A 30-year-old mom shared a video on social media of her young daughter removing a tongue depressor from a jar, licking it, and putting it back. Now she's charged with a felony.

By Anna Halkidis
July 15, 2019
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Although a sign at a Florida pediatrician office reads, “Please do not touch medical supplies,” a mother reportedly filmed her young daughter removing a tongue depressor from a jar, licking it, and putting it back. Now the mom, Cori E. Ward, who shared the video on social media July 9 with the caption, “Don’t tell me how to live my life,” is in trouble with the law.

Ward, 30, was arrested July 11 for the incident which took place at the All About Kids & Families Medical Center in Jacksonville, Florida. She was charged with a felony for “tampering with a consumer product without regard for possible death or bodily injury,” according to CBS 47. Her bond was set to $2,500 and she was told “she cannot have contact with the doctor’s office or any social media." She was released Friday.

In her defense, the mother of five says she posted the video on her personal Snapchat account only for the viewing pleasure of her friend list of about 20. The now viral video, she adds, was shared by someone else and posted publicly on Facebook. Ward, who says she's now receiving death threats, also claims to have removed the items from the jar after her daughter tampered with them.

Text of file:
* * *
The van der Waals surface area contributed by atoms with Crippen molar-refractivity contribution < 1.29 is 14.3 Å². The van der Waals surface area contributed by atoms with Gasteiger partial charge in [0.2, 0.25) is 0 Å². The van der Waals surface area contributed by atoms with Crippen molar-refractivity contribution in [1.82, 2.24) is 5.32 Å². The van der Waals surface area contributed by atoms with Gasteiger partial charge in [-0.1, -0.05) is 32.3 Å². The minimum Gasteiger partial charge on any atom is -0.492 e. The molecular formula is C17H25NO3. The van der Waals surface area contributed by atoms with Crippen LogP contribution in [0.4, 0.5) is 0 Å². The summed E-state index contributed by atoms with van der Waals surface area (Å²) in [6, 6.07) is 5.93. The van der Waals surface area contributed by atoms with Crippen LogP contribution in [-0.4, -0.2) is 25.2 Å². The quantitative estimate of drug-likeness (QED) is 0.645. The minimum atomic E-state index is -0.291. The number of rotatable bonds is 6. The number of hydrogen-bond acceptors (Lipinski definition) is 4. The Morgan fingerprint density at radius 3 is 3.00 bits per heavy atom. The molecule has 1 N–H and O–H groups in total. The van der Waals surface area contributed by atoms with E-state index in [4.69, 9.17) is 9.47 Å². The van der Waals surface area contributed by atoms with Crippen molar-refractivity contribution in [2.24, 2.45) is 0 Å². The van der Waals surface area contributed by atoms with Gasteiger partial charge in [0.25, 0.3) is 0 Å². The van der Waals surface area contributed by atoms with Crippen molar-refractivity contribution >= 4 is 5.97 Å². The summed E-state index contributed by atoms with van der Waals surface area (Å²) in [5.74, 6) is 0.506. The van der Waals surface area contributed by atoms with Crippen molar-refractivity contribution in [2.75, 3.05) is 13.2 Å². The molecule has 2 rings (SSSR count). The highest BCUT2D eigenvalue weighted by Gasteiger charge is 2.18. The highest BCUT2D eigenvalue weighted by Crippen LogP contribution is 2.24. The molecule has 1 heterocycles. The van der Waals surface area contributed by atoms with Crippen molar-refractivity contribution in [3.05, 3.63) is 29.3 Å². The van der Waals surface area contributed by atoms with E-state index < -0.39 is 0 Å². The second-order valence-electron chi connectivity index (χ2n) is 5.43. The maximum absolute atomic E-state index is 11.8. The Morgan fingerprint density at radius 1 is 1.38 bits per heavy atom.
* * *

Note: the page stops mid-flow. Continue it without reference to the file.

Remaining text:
The medical center had contacted authorities upon hearing about the incident. In a statement to the news station, the All About Kids & Families Medical Center said, "We were notified yesterday that a patient had violated our trust with behavior that is inconsistent with the practices and standards that we uphold and expect in our facility.” The center also confirmed it “removed all materials and containers from the specific exam room and re-sanitized“ the entire place. (The Center didn't respond to request for a comment at the time of publication.)

Viewers of the video have accused Ward of creating it as part of social media’s new “licking challenge” or the “ice cream challenge,” but she says she was unaware this challenge existed. That viral challenge usually involves people going into grocery stores, opening an ice cream container, licking the top, and placing it back into the freezer.

Such a challenge poses a health risk. Human saliva contains antibodies and enzymes that lower the chance of transmission of “infectious organisms,” according to an article from the Cleveland Clinic in 2016. But colds, the flu, mononucleosis, type 1 herpes, strep bacteria, hepatitis B and C, and cytomegalovirus may still be transmitted, as well as newer viruses, including ebola and bird flu.

“The risk of saliva transmitting disease is very small,” explained Dr. Michael Benninger, M.D., the chairman of the Head and Neck Institute at the Cleveland Clinic. “That said, most people would prefer to choose whom they want to share saliva with.”

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